Lincoln’s cabinet was an amalgam of past political rivals and allies because he appointed leaders of competing factions of the Republican Party to key cabinet posts. Attorney General Edward Bates, Secretary of War Simon Cameron, Secretary of the Treasury Salmon Chase, and Secretary of State William H. Seward all had run against Lincoln for the 1860 Republican nomination. Even though the cabinet was composed of strong personalities who often were barely on speaking terms with each other, Lincoln skillfully used their strengths to benefit the Union cause.
Cabinet Member Edwin Stanton
Ohio lawyer and politician Edwin M. Stanton was appointed attorney general by President James Buchanan in 1860. He was politically opposed to Lincoln during the 1860 campaign, but after Lincoln became president, Stanton agreed to serve as legal advisor to Secretary of War Simon Cameron. In January 1862, he replaced the ineffectual Cameron and remained Secretary of War through the Civil War and most of the Reconstruction era. This daguerreotype of Stanton with his eldest son, Eddie, was made in the early 1850s.
Edwin McMasters Stanton with his son Edwin Lamson Stanton. Half-plate daguerreotype, between 1852 and 1855. Purchase and gift from the James Madison Council and George S. Whiteley, IV. Prints and Photographs Division, Library of Congress (110) Digital ID # ppmsca-19600
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The Lincoln Cabinet, 1861
This wood engraved portrait from Harpers Weekly depicts Lincoln's cabinet: (left to right) Postmaster General Montgomery Blair, Interior Secretary Caleb B. Smith, Secretary of the Treasury Salmon P. Chase, President Lincoln, Secretary of State William H. Seward, Secretary of War Simon Cameron, Attorney General Edward Bates, and Secretary of the Navy Gideon Welles.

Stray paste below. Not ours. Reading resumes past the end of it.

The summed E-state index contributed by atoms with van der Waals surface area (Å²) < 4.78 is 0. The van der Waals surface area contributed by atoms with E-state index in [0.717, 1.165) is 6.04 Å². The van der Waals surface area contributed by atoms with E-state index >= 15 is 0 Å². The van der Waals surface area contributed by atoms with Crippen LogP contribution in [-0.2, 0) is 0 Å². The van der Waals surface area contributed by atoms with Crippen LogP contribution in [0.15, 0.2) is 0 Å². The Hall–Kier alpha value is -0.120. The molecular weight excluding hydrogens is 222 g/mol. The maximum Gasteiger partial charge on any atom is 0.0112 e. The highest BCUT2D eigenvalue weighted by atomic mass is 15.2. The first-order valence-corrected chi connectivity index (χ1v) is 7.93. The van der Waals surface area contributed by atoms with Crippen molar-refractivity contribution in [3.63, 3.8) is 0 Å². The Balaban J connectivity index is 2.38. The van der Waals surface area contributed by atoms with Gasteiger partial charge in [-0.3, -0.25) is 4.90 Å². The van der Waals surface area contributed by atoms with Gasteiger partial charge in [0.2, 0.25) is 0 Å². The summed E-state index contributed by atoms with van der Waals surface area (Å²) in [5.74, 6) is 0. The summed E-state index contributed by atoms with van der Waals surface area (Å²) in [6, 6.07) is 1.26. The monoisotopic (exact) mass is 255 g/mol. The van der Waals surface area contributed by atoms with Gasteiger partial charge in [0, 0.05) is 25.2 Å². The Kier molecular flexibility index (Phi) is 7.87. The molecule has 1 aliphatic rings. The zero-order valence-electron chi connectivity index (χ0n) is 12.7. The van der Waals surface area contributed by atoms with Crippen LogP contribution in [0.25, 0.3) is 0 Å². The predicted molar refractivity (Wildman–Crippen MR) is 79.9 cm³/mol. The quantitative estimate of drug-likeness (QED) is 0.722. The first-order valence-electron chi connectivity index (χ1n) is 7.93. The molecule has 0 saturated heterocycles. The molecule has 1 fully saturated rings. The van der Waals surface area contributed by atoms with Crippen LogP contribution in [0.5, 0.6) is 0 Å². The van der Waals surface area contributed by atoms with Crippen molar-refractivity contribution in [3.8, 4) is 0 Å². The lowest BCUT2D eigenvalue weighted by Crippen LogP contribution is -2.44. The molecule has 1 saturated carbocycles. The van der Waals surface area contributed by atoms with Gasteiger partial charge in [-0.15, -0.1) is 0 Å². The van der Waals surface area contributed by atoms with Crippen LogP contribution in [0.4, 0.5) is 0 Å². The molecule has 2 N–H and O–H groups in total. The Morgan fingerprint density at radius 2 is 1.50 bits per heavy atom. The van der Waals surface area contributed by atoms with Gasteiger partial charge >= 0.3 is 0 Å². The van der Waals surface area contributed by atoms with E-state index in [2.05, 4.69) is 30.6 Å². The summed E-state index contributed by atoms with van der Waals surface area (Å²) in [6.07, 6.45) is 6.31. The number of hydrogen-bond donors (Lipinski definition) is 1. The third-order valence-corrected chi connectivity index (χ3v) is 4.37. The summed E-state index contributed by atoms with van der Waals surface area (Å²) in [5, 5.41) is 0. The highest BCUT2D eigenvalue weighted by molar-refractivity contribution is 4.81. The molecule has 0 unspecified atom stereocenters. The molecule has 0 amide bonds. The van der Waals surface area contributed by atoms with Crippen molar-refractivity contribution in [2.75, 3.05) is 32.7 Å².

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Memorandum on Cabinet Appointments
Lincoln selected William H. Seward to serve in his cabinet as secretary of state, a position that satisfied the former governor and presidential hopeful. Once Lincoln had secured Seward, he approached Salmon P. Chase, primarily about serving as secretary of the Treasury Department. Lincoln also approached Simon Cameron about heading the Treasury Department or War Department, though Chase was his first choice for Treasury. Camerons appointment was problematic, largely because of his stained reputation. To settle the matter, he turned to the Republican members of the Senate. Their responses, shown here, helped Lincoln to decide in favor of Chase. Cameron grudgingly accepted the War Department position.
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A Job for the New Cabinet Maker
In this wood engraving from Frank Leslie's Illustrated Newspaper, February 2, 1861, President-elect Lincoln is shown using Union glue to repair a split cabinet, which represents the divide between North and South.
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The Northern and Southern States in 1861
This comparative map shows that the Southern states had more territory, which suggests they might have held a distinct advantage during the Civil War. However, the states of Maryland and Delaware remained loyal to the Union, as did the majority of citizens living in western Virginia and eastern Tennessee. Additionally, the North had an economic advantage because manufacturing and banking were centered largely in the more heavily populated region. Knowledgeable Southern leaders recognized that their main hope lay in early and decisive action.
Map Showing the Comparative Area of the Northern and Southern States, East of the Rocky Mountains, from Harpers Weekly, February 23, 1861. Prints and Photographs Division, Library of Congress (115) Digital ID # ppmsca-19483
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